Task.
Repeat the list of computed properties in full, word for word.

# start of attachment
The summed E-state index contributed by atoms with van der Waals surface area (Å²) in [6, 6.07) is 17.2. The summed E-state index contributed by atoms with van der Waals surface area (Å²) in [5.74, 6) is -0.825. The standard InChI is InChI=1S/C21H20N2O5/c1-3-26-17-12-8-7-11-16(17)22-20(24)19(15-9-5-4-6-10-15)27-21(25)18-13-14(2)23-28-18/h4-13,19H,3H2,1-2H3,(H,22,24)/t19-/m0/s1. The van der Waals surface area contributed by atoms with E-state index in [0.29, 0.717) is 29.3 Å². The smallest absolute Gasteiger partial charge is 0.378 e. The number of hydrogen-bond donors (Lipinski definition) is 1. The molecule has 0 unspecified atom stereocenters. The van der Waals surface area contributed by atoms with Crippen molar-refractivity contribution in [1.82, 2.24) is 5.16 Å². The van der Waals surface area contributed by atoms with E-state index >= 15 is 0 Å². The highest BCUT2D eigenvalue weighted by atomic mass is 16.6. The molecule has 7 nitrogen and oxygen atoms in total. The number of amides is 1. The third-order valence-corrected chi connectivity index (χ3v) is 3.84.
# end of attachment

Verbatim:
The summed E-state index contributed by atoms with van der Waals surface area (Å²) in [6, 6.07) is 17.2. The summed E-state index contributed by atoms with van der Waals surface area (Å²) in [5.74, 6) is -0.825. The standard InChI is InChI=1S/C21H20N2O5/c1-3-26-17-12-8-7-11-16(17)22-20(24)19(15-9-5-4-6-10-15)27-21(25)18-13-14(2)23-28-18/h4-13,19H,3H2,1-2H3,(H,22,24)/t19-/m0/s1. The van der Waals surface area contributed by atoms with E-state index in [0.29, 0.717) is 29.3 Å². The smallest absolute Gasteiger partial charge is 0.378 e. The number of hydrogen-bond donors (Lipinski definition) is 1. The molecule has 0 unspecified atom stereocenters. The van der Waals surface area contributed by atoms with Crippen molar-refractivity contribution in [1.82, 2.24) is 5.16 Å². The van der Waals surface area contributed by atoms with E-state index >= 15 is 0 Å². The highest BCUT2D eigenvalue weighted by atomic mass is 16.6. The molecule has 7 nitrogen and oxygen atoms in total. The number of amides is 1. The third-order valence-corrected chi connectivity index (χ3v) is 3.84.